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Roth IRA

Roth IRAs
A Roth individual retirement account is a great way to save for your retirement.  Investing money into a Roth IRA even gives you a couple of tax benefits. 
 
How much can I Contribute?
For 2015 and 2016 the contribution limits for a Roth IRA are $5,500 and $6,500 if you’re age 50 or older by the end of the year.  If you make less than these amounts for the year then your contribution is limited to your taxable compensation.  If you make over certain amounts listed in the chart below then your limit changes.  If you are not eligible to contribute to a Roth IRA because your income is too high then you can always contribute to a Traditional IRA or your employer sponsored retirement plan. 
 

Modified Adjusted Growth Income (AGI) Effect on Roth IRA Contribution for 2015

If your filing status is...
And your modified AGI is...
Then you can contribute...
married filing jointly or qualifying widow(er)
 < $183,000
up to the limit
 > $183,000 but < $193,000
 a reduced amount
 >  $193,000
 zero
married filing separately and you lived with your spouse at any time during the year
 < $10,000
 a reduced amount
 > $10,000
 zero
single, head of household, or married filing separately and you did not live with your spouse at any time during the year
 < $116,000
up to the limit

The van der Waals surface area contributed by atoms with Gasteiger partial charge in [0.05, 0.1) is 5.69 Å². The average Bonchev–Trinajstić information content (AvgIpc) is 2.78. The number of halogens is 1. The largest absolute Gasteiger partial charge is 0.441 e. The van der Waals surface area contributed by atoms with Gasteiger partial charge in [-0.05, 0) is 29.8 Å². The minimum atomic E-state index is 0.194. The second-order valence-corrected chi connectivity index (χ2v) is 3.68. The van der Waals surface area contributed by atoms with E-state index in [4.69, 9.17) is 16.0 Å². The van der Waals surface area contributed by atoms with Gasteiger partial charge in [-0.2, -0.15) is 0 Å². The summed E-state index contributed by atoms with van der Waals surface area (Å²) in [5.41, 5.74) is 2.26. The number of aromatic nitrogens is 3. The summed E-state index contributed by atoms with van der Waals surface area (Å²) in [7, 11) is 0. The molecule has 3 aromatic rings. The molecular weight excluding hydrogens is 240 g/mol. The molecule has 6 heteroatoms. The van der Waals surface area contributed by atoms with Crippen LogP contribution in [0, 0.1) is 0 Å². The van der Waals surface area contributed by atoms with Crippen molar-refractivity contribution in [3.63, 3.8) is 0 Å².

> $116,000 but < $131,000
 a reduced amount
 > $131,000
 zero

 

Modified Adjusted Growth Income (AGI) Effect on Roth IRA Contribution for 2016

If your filing status is...

And your modified AGI is...

Then you can contribute...

married filing jointly or qualifying widow(er)

< $184,000

up to the limit

> $184,000 but < $194,000

a reduced amount

> $194,000

zero

married filing separately and you lived with your spouse at any time during the year

< $10,000

a reduced amount

> $10,000

zero

single, head of household, or married filing separately and you did not live with your spouse at any time during the year

< $117,000

up to the limit

> $117,000 but < $132,000

a reduced amount

> $132,000

zero

 
Tax-deferred Growth and Tax Free Withdrawal
Money invested in a Roth IRA grows tax-deferred.  Simply put, when you sell something in the account, you don’t pay capital gains tax.  However, when you sell something for a loss in a Roth IRA, it is not tax deductible as it would be in a taxable account.  Tax-deferral helps you harness the power of compound interest. 
 
Who Can Contribute?
You can contribute if you (or your spouse only if filing jointly) have taxable compensation even after you reach age 70.5. 
 
What is the Deadline to make a Contribution to your Roth IRA?
The deadline to make a contribution to your Roth IRA is the same as your tax return filing deadline, not including extensions.  If your tax return filing deadline is April 15, 2016, you have until then to make your contribution for 2015. 
 
When do I have to take Required Minimum Distributions (RMDs)?
Unlike a traditional IRA you do not need to take RMDs from a Roth IRA.  The exception to the rule is if you have inherited the Roth IRA. 
 
Are my Withdrawals and Distributions Taxable?
At age 59.5 you can begin taking distributions as long as the account has been open for 5 years.  You can take out up to the amount you contributed before age 59.5 without paying any taxes or penalties.  If you take out any earnings from your Roth IRA before age 59.5 you must pay a 10% early withdrawal fee.  There are a few exceptions to the rule.  Check with your financial advisor before taking an early withdrawal.
 
Are my Contributions Deductible?
Contributions to a Roth IRA are made with after-tax dollars and are not tax deductible, but the money withdrawn from the account comes out tax free. 
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